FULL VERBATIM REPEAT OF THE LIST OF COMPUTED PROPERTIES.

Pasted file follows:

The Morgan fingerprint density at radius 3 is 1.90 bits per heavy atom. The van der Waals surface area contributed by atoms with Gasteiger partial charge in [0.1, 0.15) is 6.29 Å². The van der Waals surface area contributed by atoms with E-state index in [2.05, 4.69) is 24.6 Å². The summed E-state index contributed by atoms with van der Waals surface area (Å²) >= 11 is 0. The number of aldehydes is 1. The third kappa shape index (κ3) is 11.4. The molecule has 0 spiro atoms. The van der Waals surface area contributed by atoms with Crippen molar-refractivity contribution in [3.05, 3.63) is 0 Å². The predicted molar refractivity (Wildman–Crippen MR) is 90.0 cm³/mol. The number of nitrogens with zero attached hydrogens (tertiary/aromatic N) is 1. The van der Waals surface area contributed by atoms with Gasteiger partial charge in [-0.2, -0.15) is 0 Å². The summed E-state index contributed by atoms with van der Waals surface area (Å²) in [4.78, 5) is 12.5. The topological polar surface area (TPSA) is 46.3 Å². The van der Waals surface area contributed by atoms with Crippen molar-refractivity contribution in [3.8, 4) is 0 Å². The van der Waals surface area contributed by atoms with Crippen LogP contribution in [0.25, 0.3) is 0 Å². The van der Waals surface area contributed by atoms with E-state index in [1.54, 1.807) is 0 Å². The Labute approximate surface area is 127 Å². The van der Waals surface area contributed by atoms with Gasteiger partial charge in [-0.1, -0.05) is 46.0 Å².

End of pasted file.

The Morgan fingerprint density at radius 3 is 1.90 bits per heavy atom. The van der Waals surface area contributed by atoms with Gasteiger partial charge in [0.1, 0.15) is 6.29 Å². The van der Waals surface area contributed by atoms with E-state index in [2.05, 4.69) is 24.6 Å². The summed E-state index contributed by atoms with van der Waals surface area (Å²) >= 11 is 0. The number of aldehydes is 1. The third kappa shape index (κ3) is 11.4. The molecule has 0 spiro atoms. The van der Waals surface area contributed by atoms with Crippen molar-refractivity contribution in [3.05, 3.63) is 0 Å². The predicted molar refractivity (Wildman–Crippen MR) is 90.0 cm³/mol. The number of nitrogens with zero attached hydrogens (tertiary/aromatic N) is 1. The van der Waals surface area contributed by atoms with Gasteiger partial charge in [-0.2, -0.15) is 0 Å². The summed E-state index contributed by atoms with van der Waals surface area (Å²) in [4.78, 5) is 12.5. The topological polar surface area (TPSA) is 46.3 Å². The van der Waals surface area contributed by atoms with Crippen molar-refractivity contribution in [3.8, 4) is 0 Å². The van der Waals surface area contributed by atoms with Crippen LogP contribution in [0.25, 0.3) is 0 Å². The van der Waals surface area contributed by atoms with E-state index in [1.54, 1.807) is 0 Å². The Labute approximate surface area is 127 Å². The van der Waals surface area contributed by atoms with Gasteiger partial charge in [-0.1, -0.05) is 46.0 Å².